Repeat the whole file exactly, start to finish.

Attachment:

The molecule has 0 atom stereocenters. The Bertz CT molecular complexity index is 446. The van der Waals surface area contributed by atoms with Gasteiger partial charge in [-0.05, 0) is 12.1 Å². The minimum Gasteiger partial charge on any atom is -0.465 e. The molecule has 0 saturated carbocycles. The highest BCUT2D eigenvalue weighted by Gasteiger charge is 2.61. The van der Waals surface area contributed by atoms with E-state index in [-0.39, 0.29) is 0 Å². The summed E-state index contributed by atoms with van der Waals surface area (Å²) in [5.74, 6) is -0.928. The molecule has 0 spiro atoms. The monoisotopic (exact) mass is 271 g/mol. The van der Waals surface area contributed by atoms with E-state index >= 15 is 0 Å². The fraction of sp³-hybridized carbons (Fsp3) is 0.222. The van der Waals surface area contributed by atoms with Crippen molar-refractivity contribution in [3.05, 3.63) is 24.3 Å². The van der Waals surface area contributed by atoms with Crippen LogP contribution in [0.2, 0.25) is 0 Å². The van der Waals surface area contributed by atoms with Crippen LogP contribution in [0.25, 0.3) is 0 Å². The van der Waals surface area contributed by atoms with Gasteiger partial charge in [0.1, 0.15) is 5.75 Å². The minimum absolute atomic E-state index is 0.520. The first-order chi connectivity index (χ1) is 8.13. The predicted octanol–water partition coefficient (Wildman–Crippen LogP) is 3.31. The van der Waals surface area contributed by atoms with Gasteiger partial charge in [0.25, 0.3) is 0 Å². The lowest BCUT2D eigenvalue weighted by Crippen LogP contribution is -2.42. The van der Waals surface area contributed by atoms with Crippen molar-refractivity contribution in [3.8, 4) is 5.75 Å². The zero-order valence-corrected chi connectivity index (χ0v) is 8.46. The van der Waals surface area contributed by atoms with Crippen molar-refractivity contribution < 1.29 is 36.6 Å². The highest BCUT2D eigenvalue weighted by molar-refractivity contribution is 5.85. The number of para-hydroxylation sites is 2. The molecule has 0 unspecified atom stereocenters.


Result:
The molecule has 0 atom stereocenters. The Bertz CT molecular complexity index is 446. The van der Waals surface area contributed by atoms with Gasteiger partial charge in [-0.05, 0) is 12.1 Å². The minimum Gasteiger partial charge on any atom is -0.465 e. The molecule has 0 saturated carbocycles. The highest BCUT2D eigenvalue weighted by Gasteiger charge is 2.61. The van der Waals surface area contributed by atoms with E-state index in [-0.39, 0.29) is 0 Å². The summed E-state index contributed by atoms with van der Waals surface area (Å²) in [5.74, 6) is -0.928. The molecule has 0 spiro atoms. The monoisotopic (exact) mass is 271 g/mol. The van der Waals surface area contributed by atoms with E-state index >= 15 is 0 Å². The fraction of sp³-hybridized carbons (Fsp3) is 0.222. The van der Waals surface area contributed by atoms with Crippen molar-refractivity contribution in [3.05, 3.63) is 24.3 Å². The van der Waals surface area contributed by atoms with Crippen LogP contribution in [0.2, 0.25) is 0 Å². The van der Waals surface area contributed by atoms with Crippen LogP contribution in [0.25, 0.3) is 0 Å². The van der Waals surface area contributed by atoms with Gasteiger partial charge in [0.1, 0.15) is 5.75 Å². The minimum absolute atomic E-state index is 0.520. The first-order chi connectivity index (χ1) is 8.13. The predicted octanol–water partition coefficient (Wildman–Crippen LogP) is 3.31. The van der Waals surface area contributed by atoms with Gasteiger partial charge in [0.25, 0.3) is 0 Å². The lowest BCUT2D eigenvalue weighted by Crippen LogP contribution is -2.42. The van der Waals surface area contributed by atoms with Crippen molar-refractivity contribution in [3.8, 4) is 5.75 Å². The zero-order valence-corrected chi connectivity index (χ0v) is 8.46. The van der Waals surface area contributed by atoms with Crippen molar-refractivity contribution < 1.29 is 36.6 Å². The highest BCUT2D eigenvalue weighted by molar-refractivity contribution is 5.85. The number of para-hydroxylation sites is 2. The molecule has 0 unspecified atom stereocenters.